A portion of the article reads:
The book makes the case that the spread of what the authors call Lyme+, an array of tick-borne pathogens that often infect patients simultaneously, is responsible not just for the more than 400,000 cases of Lyme disease diagnosed each year in the United States but also for an unknown number of chronic infections beyond that undiagnosed or misdiagnosed and left untreated because of a combination of testing failures, institutional bias and the horrible complexity of the diseases themselves.
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A Highly Motivated Clinician
In the emergency department of the Yale New Haven Hospital, it was clear that the elderly man was sick. He had a fever of 101, his heart was racing and his blood pressure was abnormally low, even though he hadnt taken his hypertension medications that morning. Lab results confirmed that first impression. His kidneys were failing though they were fine just two days earlier. He was given IV fluids and started on broad-spectrum antibiotics. The drug hed been taking for the past couple of days didnt seem to be doing the job.
On the floor, the first clinician the patient met was Alan Lee, who was in his last year of med school and serving as an intern. Lee was excited to see this patient. Because the hospital was so crowded, thanks in part to the recent resurgence in Covid-19 cases, patients often spent hours, sometimes days, in the E.R. waiting for a bed. By the time they got onto a medical floor, they could already have a doctor assigned. This meant most of the thinking about the patient had been done, and the accepting physician usually just carried out the first doctors plan. This Sunday-morning admission came during a lull in the action, so Lees team would get the first crack at figuring out what was going on.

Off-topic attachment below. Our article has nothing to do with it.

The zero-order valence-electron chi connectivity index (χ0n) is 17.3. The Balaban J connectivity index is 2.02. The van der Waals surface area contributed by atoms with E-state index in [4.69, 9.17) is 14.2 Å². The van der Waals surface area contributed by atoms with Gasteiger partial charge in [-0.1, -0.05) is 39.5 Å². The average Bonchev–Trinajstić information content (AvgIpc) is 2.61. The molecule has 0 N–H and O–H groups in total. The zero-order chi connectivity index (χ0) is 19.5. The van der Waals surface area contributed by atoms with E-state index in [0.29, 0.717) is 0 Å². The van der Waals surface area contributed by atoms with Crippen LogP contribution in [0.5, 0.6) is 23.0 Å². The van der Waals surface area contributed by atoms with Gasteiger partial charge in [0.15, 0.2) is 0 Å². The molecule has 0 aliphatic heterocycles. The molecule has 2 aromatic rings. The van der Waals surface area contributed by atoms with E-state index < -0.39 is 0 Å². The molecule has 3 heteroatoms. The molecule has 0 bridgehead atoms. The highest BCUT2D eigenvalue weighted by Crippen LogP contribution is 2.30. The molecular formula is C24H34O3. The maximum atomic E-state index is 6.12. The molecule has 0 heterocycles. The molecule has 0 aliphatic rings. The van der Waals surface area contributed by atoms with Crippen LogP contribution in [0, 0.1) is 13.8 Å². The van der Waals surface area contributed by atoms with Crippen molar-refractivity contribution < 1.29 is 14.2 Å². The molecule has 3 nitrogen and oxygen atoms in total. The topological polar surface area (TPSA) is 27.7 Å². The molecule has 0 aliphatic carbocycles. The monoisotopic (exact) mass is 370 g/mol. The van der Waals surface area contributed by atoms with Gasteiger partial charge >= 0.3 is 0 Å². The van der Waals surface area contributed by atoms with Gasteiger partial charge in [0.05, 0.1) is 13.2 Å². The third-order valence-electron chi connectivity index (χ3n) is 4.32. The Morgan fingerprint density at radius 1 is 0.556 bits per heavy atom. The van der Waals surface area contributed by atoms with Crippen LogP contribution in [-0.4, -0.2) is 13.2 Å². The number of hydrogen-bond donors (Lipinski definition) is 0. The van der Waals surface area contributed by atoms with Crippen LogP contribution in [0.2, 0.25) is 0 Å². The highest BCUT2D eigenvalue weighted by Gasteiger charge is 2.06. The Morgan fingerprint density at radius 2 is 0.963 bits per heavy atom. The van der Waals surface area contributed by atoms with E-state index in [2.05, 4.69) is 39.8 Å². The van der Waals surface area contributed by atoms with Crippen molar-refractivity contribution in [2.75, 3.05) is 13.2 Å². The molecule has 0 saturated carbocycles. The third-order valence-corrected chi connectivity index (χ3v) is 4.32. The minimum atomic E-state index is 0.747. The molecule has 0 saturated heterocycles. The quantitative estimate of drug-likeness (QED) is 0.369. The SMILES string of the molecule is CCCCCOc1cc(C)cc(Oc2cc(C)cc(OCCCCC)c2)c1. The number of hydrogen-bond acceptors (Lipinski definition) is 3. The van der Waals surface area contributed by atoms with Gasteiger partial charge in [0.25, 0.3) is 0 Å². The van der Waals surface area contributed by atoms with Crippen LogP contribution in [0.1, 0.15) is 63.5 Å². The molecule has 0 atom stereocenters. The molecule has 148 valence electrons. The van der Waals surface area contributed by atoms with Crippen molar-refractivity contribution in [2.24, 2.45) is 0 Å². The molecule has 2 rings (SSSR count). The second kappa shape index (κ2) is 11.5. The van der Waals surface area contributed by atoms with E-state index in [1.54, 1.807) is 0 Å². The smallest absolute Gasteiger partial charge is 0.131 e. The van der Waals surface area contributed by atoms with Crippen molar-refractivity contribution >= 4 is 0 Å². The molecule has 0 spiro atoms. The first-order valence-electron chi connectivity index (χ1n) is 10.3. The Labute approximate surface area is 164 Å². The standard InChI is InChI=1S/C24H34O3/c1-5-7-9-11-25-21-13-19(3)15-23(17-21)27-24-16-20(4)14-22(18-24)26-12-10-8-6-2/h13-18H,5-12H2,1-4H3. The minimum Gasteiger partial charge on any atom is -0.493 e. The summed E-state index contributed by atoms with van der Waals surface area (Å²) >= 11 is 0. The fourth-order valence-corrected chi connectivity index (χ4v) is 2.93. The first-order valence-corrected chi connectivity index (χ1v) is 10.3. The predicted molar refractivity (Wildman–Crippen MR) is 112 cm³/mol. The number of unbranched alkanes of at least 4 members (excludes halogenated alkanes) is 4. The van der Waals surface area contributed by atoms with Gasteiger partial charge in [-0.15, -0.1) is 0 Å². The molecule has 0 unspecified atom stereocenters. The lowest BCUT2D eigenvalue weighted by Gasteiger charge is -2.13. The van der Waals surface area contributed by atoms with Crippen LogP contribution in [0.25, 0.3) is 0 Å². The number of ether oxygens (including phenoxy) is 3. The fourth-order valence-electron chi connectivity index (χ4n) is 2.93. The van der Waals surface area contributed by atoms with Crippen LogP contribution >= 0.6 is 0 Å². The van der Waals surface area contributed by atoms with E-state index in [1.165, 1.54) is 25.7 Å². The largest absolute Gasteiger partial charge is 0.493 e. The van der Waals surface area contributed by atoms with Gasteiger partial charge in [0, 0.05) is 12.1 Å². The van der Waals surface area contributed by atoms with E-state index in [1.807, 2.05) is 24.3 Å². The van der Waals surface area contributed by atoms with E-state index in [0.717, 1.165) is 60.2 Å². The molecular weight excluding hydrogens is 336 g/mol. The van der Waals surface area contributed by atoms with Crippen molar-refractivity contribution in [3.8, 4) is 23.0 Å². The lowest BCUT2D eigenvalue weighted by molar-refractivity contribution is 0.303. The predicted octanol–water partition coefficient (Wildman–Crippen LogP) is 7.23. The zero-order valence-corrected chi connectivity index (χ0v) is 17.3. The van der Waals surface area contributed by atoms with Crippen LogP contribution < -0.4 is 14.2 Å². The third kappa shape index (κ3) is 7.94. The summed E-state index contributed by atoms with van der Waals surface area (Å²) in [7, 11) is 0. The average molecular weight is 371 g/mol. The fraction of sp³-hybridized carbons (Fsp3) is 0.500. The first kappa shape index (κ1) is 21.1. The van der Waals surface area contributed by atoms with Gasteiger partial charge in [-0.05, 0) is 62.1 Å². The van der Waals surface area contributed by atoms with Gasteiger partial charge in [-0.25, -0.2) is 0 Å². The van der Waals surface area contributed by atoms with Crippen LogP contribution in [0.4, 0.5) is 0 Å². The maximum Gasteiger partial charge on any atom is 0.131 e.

Explosion In The Tick Population Draws Attention To Rare Lyme Disease Symptoms In Children
For 11-year-old Jake Diaz, being outside is complicated. He loves playing golf, but he worries about ticks, because heâs lived with Lyme disease for more than half of his life.
âIt kind of takes me over and I’m not controlling my body anymore,â Jake said.
Initially, doctors diagnosed Jake with anxiety and childhood depression. He was prescribed antidepressants.
âThat was when things got infinitely worse,â Jake’s father, Ray Diaz, said. âJake was trying to physically harm himself. Jake was trying to jump out of moving cars. We were at Radio City Music Hall for the Christmas Spectacular, and we got out of there and he just took off and sprinted away from us in the middle of Manhattan.â
Jakeâs mother Stacy Diaz, said it was a matter of life or death: âWhen you see your eight year old child and you think that you might not see them tomorrow because of it, it’s scary.â
The Diazes believe Jake was first exposed to an infected tick when he was two years old.
âJake was outside playing golf, swinging the club,â said Stacy. âI called him for lunch and he looked at me and he stopped and he just didn’t move. He couldn’t walk.â
Jakeâs doctors now say the incident was likely caused by tick borne paralysis, but emergency room doctors at the time diagnosed it as a pulled muscle. He recovered, but a few years later, a rash appeared on his right thigh.
âI had headaches, like, almost every day,â Jake said.